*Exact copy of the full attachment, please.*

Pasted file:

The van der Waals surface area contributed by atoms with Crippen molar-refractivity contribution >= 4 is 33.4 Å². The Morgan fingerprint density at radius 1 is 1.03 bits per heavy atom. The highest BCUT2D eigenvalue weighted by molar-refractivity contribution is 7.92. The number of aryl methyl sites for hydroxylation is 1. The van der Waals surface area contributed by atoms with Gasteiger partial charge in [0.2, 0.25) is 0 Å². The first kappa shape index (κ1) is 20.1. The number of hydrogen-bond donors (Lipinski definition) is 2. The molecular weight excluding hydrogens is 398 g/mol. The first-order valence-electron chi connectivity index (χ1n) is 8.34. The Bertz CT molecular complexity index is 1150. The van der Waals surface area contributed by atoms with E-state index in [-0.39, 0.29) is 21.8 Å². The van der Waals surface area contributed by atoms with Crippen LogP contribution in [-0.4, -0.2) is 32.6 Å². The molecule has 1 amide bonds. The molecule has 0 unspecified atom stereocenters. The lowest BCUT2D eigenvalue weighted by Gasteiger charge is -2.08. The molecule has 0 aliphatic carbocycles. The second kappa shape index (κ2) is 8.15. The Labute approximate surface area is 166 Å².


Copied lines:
The van der Waals surface area contributed by atoms with Crippen molar-refractivity contribution >= 4 is 33.4 Å². The Morgan fingerprint density at radius 1 is 1.03 bits per heavy atom. The highest BCUT2D eigenvalue weighted by molar-refractivity contribution is 7.92. The number of aryl methyl sites for hydroxylation is 1. The van der Waals surface area contributed by atoms with Gasteiger partial charge in [0.2, 0.25) is 0 Å². The first kappa shape index (κ1) is 20.1. The number of hydrogen-bond donors (Lipinski definition) is 2. The molecular weight excluding hydrogens is 398 g/mol. The first-order valence-electron chi connectivity index (χ1n) is 8.34. The Bertz CT molecular complexity index is 1150. The van der Waals surface area contributed by atoms with E-state index in [-0.39, 0.29) is 21.8 Å². The van der Waals surface area contributed by atoms with Crippen LogP contribution in [-0.4, -0.2) is 32.6 Å². The molecule has 1 amide bonds. The molecule has 0 unspecified atom stereocenters. The lowest BCUT2D eigenvalue weighted by Gasteiger charge is -2.08. The molecule has 0 aliphatic carbocycles. The second kappa shape index (κ2) is 8.15. The Labute approximate surface area is 166 Å².